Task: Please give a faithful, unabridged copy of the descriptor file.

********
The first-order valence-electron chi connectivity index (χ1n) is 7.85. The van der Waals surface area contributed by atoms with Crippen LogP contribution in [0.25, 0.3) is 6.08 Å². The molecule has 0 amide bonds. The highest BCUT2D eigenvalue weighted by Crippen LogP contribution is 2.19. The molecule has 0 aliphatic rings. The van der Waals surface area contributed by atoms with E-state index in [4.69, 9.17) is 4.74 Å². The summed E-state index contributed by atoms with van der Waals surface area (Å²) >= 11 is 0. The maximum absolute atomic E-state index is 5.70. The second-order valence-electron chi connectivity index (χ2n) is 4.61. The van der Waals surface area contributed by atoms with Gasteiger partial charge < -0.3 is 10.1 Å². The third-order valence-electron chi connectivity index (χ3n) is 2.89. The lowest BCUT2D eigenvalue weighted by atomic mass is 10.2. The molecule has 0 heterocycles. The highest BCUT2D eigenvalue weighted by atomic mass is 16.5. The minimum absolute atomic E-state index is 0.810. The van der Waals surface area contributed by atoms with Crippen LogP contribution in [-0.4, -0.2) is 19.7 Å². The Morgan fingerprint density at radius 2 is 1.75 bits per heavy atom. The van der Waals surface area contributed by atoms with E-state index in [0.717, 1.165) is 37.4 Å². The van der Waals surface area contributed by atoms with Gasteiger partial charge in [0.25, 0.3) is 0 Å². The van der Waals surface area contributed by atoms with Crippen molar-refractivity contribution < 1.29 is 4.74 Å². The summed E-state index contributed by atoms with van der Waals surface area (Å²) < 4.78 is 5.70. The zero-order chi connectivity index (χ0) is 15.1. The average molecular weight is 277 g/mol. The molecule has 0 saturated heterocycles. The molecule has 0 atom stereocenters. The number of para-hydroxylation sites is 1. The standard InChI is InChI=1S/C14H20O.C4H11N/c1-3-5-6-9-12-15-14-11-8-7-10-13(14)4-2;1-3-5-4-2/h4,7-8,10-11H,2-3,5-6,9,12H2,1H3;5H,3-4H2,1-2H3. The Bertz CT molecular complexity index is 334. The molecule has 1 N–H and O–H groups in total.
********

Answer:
The first-order valence-electron chi connectivity index (χ1n) is 7.85. The van der Waals surface area contributed by atoms with Crippen LogP contribution in [0.25, 0.3) is 6.08 Å². The molecule has 0 amide bonds. The highest BCUT2D eigenvalue weighted by Crippen LogP contribution is 2.19. The molecule has 0 aliphatic rings. The van der Waals surface area contributed by atoms with E-state index in [4.69, 9.17) is 4.74 Å². The summed E-state index contributed by atoms with van der Waals surface area (Å²) >= 11 is 0. The maximum absolute atomic E-state index is 5.70. The second-order valence-electron chi connectivity index (χ2n) is 4.61. The van der Waals surface area contributed by atoms with Gasteiger partial charge < -0.3 is 10.1 Å². The third-order valence-electron chi connectivity index (χ3n) is 2.89. The lowest BCUT2D eigenvalue weighted by atomic mass is 10.2. The molecule has 0 heterocycles. The highest BCUT2D eigenvalue weighted by atomic mass is 16.5. The minimum absolute atomic E-state index is 0.810. The van der Waals surface area contributed by atoms with Crippen LogP contribution in [-0.4, -0.2) is 19.7 Å². The Morgan fingerprint density at radius 2 is 1.75 bits per heavy atom. The van der Waals surface area contributed by atoms with E-state index in [0.717, 1.165) is 37.4 Å². The van der Waals surface area contributed by atoms with Gasteiger partial charge in [0.25, 0.3) is 0 Å². The van der Waals surface area contributed by atoms with Crippen molar-refractivity contribution < 1.29 is 4.74 Å². The summed E-state index contributed by atoms with van der Waals surface area (Å²) < 4.78 is 5.70. The zero-order chi connectivity index (χ0) is 15.1. The average molecular weight is 277 g/mol. The molecule has 0 saturated heterocycles. The molecule has 0 atom stereocenters. The number of para-hydroxylation sites is 1. The standard InChI is InChI=1S/C14H20O.C4H11N/c1-3-5-6-9-12-15-14-11-8-7-10-13(14)4-2;1-3-5-4-2/h4,7-8,10-11H,2-3,5-6,9,12H2,1H3;5H,3-4H2,1-2H3. The Bertz CT molecular complexity index is 334. The molecule has 1 N–H and O–H groups in total.